William Faulkner: "A Rose for Emily".
In "A Rose for Emily," William Faulkner's use of imagery sets a tone for the general theme of the story, death. A rose to most is seen as an object of beauty, with such a sweet smell. In this story, we see Emily much like the rose, an object of beauty and desire that soon begins to wither and die. Faulkner, through great use of imagery, paints a vivid of a dying rose, Miss Emily.
Faulkner starts the story by vividly describing the way in which Emily's family was revered in the town. Emily was given the highest respect in a time when " no Negro woman should appear on the streets without an apron." Emily became identified in the town as a "tradition, a duty, and a care; a sort of hereditary obligation." At this point in her life Emily is like the blossoming rose. The people of the town not only respected Miss Emily they seemed to be afraid of her. Faulkner in the start of the story then goes on to describe the nature of Emily's build, " a small, fat woman in black leaning on an ebony cane." In our culture, we have come to view an old woman of this statue with high respect and admiration.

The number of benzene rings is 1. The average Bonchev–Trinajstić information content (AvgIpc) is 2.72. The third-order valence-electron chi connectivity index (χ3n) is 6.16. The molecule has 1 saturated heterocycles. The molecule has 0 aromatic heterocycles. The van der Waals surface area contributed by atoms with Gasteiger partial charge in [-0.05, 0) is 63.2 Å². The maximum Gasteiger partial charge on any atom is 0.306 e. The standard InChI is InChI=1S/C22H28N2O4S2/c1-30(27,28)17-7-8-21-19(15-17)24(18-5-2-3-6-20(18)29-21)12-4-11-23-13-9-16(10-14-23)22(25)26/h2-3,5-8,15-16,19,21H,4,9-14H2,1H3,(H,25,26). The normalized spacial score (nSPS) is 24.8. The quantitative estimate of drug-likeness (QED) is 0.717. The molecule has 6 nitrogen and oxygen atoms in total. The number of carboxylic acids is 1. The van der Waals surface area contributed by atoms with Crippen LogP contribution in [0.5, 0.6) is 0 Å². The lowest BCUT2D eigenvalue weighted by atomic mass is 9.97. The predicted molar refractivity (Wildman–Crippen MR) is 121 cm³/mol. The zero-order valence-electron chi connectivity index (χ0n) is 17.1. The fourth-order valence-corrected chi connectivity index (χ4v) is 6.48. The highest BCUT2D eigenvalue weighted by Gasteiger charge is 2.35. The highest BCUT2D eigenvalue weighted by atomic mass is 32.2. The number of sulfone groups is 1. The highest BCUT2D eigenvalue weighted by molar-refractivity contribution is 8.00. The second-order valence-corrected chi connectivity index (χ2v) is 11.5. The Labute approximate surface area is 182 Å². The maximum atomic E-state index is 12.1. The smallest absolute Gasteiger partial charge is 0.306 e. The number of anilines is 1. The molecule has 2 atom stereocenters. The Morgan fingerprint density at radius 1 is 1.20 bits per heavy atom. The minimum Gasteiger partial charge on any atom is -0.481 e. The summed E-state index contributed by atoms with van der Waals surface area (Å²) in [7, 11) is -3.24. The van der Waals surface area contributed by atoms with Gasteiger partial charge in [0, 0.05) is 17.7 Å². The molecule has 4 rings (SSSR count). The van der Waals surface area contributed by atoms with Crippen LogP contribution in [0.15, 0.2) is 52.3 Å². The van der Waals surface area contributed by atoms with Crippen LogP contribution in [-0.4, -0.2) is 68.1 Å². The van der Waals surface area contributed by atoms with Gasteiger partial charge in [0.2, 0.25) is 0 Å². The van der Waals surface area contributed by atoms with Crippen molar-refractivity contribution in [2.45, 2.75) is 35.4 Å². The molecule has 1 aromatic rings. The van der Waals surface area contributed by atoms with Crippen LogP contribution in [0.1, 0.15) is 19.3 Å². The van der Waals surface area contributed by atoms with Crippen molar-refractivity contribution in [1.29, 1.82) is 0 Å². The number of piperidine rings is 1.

Faulkner then takes us from an image of an old lady who is highly respected to one that is seen as one to be pitied. After the death of her father and the desertion of her sweetheart, the town starts to "feel really sorry for her." Like a rose she starts to wilt from lack of nutrients. There was no sign of life around the Emily's home. Many thought she would do just like her great-aunt and go completely crazy. .
Then Emily, like a revitalized rose, then springs forth again. Emily remembers her "noblesse oblige" and begins to " look like a girl." Miss Emily is then seen in the company of a male friend, Homer Barron. We then see Miss Emily on a Sunday afternoon "in a glittering buggy with her head high." We see Emily vital and full of life again. .
In the next couple of years, Miss Emily then turns back into the withering flower she once was.